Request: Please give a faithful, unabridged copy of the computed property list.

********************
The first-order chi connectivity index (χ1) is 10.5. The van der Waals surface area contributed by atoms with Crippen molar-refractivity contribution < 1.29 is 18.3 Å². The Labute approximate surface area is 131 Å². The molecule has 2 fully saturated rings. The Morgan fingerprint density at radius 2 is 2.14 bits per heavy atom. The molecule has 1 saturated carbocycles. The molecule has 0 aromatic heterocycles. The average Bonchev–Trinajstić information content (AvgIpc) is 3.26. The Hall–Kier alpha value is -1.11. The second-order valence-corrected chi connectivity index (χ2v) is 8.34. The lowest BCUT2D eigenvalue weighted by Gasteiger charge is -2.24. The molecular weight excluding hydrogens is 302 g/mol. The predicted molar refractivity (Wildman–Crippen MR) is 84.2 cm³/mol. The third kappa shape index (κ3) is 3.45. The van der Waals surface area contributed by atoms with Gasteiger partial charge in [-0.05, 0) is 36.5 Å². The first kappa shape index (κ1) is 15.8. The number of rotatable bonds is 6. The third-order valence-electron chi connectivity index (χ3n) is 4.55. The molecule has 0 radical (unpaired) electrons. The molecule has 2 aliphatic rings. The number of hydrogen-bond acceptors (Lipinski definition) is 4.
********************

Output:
The first-order chi connectivity index (χ1) is 10.5. The van der Waals surface area contributed by atoms with Crippen molar-refractivity contribution < 1.29 is 18.3 Å². The Labute approximate surface area is 131 Å². The molecule has 2 fully saturated rings. The Morgan fingerprint density at radius 2 is 2.14 bits per heavy atom. The molecule has 1 saturated carbocycles. The molecule has 0 aromatic heterocycles. The average Bonchev–Trinajstić information content (AvgIpc) is 3.26. The Hall–Kier alpha value is -1.11. The second-order valence-corrected chi connectivity index (χ2v) is 8.34. The lowest BCUT2D eigenvalue weighted by Gasteiger charge is -2.24. The molecular weight excluding hydrogens is 302 g/mol. The predicted molar refractivity (Wildman–Crippen MR) is 84.2 cm³/mol. The third kappa shape index (κ3) is 3.45. The van der Waals surface area contributed by atoms with Gasteiger partial charge in [-0.05, 0) is 36.5 Å². The first kappa shape index (κ1) is 15.8. The number of rotatable bonds is 6. The third-order valence-electron chi connectivity index (χ3n) is 4.55. The molecule has 0 radical (unpaired) electrons. The molecule has 2 aliphatic rings. The number of hydrogen-bond acceptors (Lipinski definition) is 4.